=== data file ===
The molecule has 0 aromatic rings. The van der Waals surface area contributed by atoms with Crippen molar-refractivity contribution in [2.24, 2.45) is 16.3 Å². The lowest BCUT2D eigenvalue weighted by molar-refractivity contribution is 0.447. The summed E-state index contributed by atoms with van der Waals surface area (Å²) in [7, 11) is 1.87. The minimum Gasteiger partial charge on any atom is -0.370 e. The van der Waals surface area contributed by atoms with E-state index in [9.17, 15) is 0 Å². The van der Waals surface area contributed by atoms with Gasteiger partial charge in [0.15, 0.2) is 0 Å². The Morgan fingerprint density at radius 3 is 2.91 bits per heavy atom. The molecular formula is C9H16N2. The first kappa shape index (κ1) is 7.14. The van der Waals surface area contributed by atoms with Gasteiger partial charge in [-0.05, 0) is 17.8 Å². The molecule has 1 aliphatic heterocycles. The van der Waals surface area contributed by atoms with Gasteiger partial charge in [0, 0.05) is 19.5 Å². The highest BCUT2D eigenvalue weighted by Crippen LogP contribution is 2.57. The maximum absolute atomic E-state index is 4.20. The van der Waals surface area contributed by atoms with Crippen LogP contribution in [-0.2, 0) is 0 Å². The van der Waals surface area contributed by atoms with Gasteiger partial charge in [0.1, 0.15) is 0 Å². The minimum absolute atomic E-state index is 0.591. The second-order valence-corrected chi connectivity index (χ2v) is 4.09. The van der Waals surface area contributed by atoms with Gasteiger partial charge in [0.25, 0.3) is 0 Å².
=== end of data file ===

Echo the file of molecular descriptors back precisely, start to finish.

The molecule has 0 aromatic rings. The van der Waals surface area contributed by atoms with Crippen molar-refractivity contribution in [2.24, 2.45) is 16.3 Å². The lowest BCUT2D eigenvalue weighted by molar-refractivity contribution is 0.447. The summed E-state index contributed by atoms with van der Waals surface area (Å²) in [7, 11) is 1.87. The minimum Gasteiger partial charge on any atom is -0.370 e. The van der Waals surface area contributed by atoms with E-state index in [9.17, 15) is 0 Å². The van der Waals surface area contributed by atoms with Gasteiger partial charge in [0.15, 0.2) is 0 Å². The Morgan fingerprint density at radius 3 is 2.91 bits per heavy atom. The molecular formula is C9H16N2. The first kappa shape index (κ1) is 7.14. The van der Waals surface area contributed by atoms with Gasteiger partial charge in [-0.05, 0) is 17.8 Å². The molecule has 1 aliphatic heterocycles. The van der Waals surface area contributed by atoms with Gasteiger partial charge in [0, 0.05) is 19.5 Å². The highest BCUT2D eigenvalue weighted by Crippen LogP contribution is 2.57. The maximum absolute atomic E-state index is 4.20. The van der Waals surface area contributed by atoms with Crippen LogP contribution in [-0.2, 0) is 0 Å². The van der Waals surface area contributed by atoms with Gasteiger partial charge in [0.1, 0.15) is 0 Å². The minimum absolute atomic E-state index is 0.591. The second-order valence-corrected chi connectivity index (χ2v) is 4.09. The van der Waals surface area contributed by atoms with Gasteiger partial charge in [0.25, 0.3) is 0 Å².